According to researchers, mobile polling should be considered on a state-by-state, county-by-county basis, auditing existing practices to determine whether mobile polling can be integrated effectively. Election officials need to be willing to perform mobile voting, provide staff to go to nursing homes. In addition, states and nursing homes need to work together to obtain and match resident lists to registered voter lists.


Story Source:

The above story is based on materials provided by University of Pennsylvania School of Medicine. Note: Materials may be edited for content and length.


Cite This Page:

University of Pennsylvania School of Medicine. "Rocking the vote from rocking chairs." ScienceDaily. ScienceDaily, 16 March 2011. <www.sciencedaily.com/releases/2011/03/110316122518.htm>.
University of Pennsylvania School of Medicine. (2011, March 16). Rocking the vote from rocking chairs. ScienceDaily. Retrieved December 22, 2014 from www.sciencedaily.com/releases/2011/03/110316122518.htm
University of Pennsylvania School of Medicine. "Rocking the vote from rocking chairs." ScienceDaily. www.sciencedaily.com/releases/2011/03/110316122518.htm (accessed December 22, 2014).

Share This


More From ScienceDaily



More Science & Society News

Monday, December 22, 2014

Featured Research

from universities, journals, and other organizations


Featured Videos

from AP, Reuters, AFP, and other news services

After Sony Hack, What's Next?

After Sony Hack, What's Next?

Reuters - US Online Video (Dec. 19, 2014) The hacking attack on Sony Pictures has U.S. government officials weighing their response to the cyber-attack. Linda So reports. Video provided by Reuters
Powered by NewsLook.com
Sierra Leone Bikers Spread the Message to Fight Ebola

Sierra Leone Bikers Spread the Message to Fight Ebola

AFP (Dec. 19, 2014) More than 100 motorcyclists hit the road to spread awareness messages about Ebola. Nearly 7,000 people have now died from the virus, almost all of them in west Africa, according to the World Health Organization. Video provided by AFP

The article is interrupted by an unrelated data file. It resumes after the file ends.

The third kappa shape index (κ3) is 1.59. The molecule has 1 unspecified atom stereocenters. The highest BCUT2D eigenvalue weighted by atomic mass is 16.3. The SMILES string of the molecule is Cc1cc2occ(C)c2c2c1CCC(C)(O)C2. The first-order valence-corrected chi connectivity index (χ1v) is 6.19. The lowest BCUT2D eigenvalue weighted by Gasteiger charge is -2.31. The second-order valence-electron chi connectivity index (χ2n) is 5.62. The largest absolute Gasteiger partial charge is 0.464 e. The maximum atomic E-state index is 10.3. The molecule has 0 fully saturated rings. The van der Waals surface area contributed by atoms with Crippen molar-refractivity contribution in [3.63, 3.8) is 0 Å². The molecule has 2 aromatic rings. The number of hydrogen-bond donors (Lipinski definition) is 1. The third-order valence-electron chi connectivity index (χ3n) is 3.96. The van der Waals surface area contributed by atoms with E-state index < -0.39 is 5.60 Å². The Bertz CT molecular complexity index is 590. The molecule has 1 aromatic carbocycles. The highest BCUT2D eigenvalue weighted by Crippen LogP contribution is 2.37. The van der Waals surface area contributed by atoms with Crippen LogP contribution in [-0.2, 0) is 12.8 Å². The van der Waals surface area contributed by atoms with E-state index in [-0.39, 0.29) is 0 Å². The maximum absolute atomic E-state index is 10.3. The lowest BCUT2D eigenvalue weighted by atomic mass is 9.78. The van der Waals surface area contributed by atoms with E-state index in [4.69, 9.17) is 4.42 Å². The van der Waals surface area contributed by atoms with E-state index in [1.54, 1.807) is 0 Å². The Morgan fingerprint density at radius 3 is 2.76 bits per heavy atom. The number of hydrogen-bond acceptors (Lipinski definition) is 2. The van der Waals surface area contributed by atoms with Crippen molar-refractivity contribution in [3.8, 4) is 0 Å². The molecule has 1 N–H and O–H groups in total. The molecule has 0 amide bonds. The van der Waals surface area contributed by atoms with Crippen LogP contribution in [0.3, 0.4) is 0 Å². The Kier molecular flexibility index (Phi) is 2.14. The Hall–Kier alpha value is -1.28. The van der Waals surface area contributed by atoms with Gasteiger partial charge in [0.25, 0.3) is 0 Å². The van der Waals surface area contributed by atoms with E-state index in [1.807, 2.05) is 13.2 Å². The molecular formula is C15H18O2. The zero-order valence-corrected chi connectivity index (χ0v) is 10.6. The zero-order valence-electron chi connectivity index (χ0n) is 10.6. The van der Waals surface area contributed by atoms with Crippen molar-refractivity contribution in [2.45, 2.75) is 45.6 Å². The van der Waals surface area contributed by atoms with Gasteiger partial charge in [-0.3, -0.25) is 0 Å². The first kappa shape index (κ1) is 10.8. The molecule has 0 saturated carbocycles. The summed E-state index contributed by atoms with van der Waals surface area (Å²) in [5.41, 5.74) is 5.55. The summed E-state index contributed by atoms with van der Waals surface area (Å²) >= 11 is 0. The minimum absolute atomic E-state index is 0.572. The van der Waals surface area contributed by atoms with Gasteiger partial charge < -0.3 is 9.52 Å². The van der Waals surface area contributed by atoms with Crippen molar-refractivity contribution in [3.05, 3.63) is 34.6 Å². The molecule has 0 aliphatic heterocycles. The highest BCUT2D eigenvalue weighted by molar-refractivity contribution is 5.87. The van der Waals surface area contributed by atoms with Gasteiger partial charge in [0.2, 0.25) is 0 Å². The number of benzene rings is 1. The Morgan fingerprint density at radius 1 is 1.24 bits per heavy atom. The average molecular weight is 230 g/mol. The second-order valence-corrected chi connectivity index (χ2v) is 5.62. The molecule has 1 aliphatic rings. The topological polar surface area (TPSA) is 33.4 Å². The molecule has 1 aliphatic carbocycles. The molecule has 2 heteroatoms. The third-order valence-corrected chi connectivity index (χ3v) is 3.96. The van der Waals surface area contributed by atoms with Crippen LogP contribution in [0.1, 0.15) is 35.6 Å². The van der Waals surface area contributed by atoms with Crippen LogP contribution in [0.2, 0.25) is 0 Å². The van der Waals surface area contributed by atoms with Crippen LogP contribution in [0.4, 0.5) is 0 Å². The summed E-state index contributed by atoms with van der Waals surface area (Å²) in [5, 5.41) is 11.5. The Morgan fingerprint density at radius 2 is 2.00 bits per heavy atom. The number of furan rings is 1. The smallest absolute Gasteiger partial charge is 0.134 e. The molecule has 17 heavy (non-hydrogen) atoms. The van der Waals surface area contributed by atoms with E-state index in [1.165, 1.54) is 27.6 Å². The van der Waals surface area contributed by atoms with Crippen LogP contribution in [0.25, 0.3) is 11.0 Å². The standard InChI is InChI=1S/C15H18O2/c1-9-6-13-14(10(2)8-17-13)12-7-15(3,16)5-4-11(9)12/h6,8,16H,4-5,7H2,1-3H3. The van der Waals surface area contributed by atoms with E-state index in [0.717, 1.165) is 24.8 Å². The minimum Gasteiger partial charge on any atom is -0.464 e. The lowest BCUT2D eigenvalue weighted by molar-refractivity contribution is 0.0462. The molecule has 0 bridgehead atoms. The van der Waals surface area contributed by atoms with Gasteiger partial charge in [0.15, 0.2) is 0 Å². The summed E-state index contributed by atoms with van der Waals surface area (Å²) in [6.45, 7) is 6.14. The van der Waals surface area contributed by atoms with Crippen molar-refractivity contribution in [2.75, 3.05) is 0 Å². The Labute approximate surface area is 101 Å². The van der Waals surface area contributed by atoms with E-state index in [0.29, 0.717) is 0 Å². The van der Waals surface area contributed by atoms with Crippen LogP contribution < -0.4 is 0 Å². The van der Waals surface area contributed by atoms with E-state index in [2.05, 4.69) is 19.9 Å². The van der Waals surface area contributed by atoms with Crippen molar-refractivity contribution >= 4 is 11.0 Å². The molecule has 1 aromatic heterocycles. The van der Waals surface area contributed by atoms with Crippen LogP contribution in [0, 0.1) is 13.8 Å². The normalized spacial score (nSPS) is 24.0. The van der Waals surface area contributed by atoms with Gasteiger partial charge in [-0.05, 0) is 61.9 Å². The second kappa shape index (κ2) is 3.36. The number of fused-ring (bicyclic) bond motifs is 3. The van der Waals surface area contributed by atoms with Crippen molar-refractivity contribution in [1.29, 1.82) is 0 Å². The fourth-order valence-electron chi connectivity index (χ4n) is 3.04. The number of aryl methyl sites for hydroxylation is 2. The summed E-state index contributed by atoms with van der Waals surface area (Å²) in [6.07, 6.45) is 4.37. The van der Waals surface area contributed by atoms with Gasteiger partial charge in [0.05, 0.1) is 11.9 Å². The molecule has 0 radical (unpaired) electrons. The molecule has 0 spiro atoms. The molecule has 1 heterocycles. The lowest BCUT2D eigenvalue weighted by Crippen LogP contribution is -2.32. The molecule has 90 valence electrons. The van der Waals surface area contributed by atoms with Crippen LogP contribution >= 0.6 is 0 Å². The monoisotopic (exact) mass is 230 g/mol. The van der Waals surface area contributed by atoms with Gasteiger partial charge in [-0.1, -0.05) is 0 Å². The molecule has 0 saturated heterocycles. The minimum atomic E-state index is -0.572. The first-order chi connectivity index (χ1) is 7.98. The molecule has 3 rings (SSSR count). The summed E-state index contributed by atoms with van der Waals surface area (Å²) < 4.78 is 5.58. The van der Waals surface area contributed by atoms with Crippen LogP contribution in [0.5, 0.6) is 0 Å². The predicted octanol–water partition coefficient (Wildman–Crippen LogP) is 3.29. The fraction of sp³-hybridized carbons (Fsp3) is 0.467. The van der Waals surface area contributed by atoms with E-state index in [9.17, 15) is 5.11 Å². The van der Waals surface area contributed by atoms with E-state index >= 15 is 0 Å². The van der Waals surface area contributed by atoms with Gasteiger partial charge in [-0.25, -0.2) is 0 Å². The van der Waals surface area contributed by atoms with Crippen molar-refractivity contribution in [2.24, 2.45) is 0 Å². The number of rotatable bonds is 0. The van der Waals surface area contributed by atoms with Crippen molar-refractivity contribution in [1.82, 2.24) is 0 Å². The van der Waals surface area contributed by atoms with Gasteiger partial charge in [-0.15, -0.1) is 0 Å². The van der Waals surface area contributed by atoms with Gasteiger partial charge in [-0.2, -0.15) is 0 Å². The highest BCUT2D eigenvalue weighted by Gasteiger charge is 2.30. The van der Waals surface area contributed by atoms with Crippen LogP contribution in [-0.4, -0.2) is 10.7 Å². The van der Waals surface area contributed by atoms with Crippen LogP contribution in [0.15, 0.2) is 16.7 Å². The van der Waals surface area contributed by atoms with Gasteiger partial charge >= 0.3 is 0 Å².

Powered by NewsLook.com
S. Leone Limits Chistmas Activities to Stem Ebola Spread

S. Leone Limits Chistmas Activities to Stem Ebola Spread

AFP (Dec. 19, 2014) Sierra Leone has launched sweeping efforts to stem the spread of Ebola in the west of the country. While church services will be allowed to go ahead over the festive period, public gatherings and entertainment have been banned. Duration: 01:10 Video provided by AFP
Powered by NewsLook.com
Obama: Better Ways to Create Jobs Than Keystone Pipeline

Obama: Better Ways to Create Jobs Than Keystone Pipeline

AFP (Dec. 19, 2014) US President Barack Obama says that construction of the Keystone pipeline would have 'very little impact' on US gas prices and believes there are 'more direct ways' to create construction jobs. Duration: 00:47 Video provided by AFP
Powered by NewsLook.com

Search ScienceDaily

Number of stories in archives: 140,361

Find with keyword(s):
Enter a keyword or phrase to search ScienceDaily for related topics and research stories.

Save/Print:
Share:

Breaking News:

Strange & Offbeat Stories


Science & Society

Business & Industry

Education & Learning

In Other News

... from NewsDaily.com

Science News

Health News

Environment News

Technology News



Save/Print:
Share:

Free Subscriptions


Get the latest science news with ScienceDaily's free email newsletters, updated daily and weekly. Or view hourly updated newsfeeds in your RSS reader:

Get Social & Mobile


Keep up to date with the latest news from ScienceDaily via social networks and mobile apps:

Have Feedback?


Tell us what you think of ScienceDaily -- we welcome both positive and negative comments. Have any problems using the site? Questions?
Mobile: iPhone Android Web
Follow: Facebook Twitter Google+
Subscribe: RSS Feeds Email Newsletters
Latest Headlines Health & Medicine Mind & Brain Space & Time Matter & Energy Computers & Math Plants & Animals Earth & Climate Fossils & Ruins